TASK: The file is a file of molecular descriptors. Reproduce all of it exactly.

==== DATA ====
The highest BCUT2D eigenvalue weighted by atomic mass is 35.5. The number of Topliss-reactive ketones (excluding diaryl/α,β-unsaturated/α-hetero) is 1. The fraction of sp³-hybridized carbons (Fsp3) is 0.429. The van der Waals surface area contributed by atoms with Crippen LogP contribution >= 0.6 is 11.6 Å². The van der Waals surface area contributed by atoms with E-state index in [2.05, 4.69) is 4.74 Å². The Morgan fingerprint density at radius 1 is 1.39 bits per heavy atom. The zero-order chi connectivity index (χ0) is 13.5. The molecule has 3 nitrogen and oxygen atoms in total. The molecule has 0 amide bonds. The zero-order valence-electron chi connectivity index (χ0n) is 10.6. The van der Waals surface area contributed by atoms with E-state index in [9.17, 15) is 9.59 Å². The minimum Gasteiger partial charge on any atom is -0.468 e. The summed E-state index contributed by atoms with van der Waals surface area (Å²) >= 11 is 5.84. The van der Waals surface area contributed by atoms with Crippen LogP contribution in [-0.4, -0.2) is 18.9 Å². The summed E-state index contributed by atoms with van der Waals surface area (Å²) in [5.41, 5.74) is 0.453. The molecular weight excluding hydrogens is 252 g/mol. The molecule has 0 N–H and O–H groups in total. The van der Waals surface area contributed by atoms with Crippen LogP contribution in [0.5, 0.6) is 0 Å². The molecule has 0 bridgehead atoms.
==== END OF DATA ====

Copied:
The highest BCUT2D eigenvalue weighted by atomic mass is 35.5. The number of Topliss-reactive ketones (excluding diaryl/α,β-unsaturated/α-hetero) is 1. The fraction of sp³-hybridized carbons (Fsp3) is 0.429. The van der Waals surface area contributed by atoms with Crippen LogP contribution >= 0.6 is 11.6 Å². The van der Waals surface area contributed by atoms with E-state index in [2.05, 4.69) is 4.74 Å². The Morgan fingerprint density at radius 1 is 1.39 bits per heavy atom. The zero-order chi connectivity index (χ0) is 13.5. The molecule has 3 nitrogen and oxygen atoms in total. The molecule has 0 amide bonds. The zero-order valence-electron chi connectivity index (χ0n) is 10.6. The van der Waals surface area contributed by atoms with E-state index in [9.17, 15) is 9.59 Å². The minimum Gasteiger partial charge on any atom is -0.468 e. The summed E-state index contributed by atoms with van der Waals surface area (Å²) >= 11 is 5.84. The van der Waals surface area contributed by atoms with Crippen LogP contribution in [-0.4, -0.2) is 18.9 Å². The summed E-state index contributed by atoms with van der Waals surface area (Å²) in [5.41, 5.74) is 0.453. The molecular weight excluding hydrogens is 252 g/mol. The molecule has 0 N–H and O–H groups in total. The van der Waals surface area contributed by atoms with Crippen LogP contribution in [0.5, 0.6) is 0 Å². The molecule has 0 bridgehead atoms.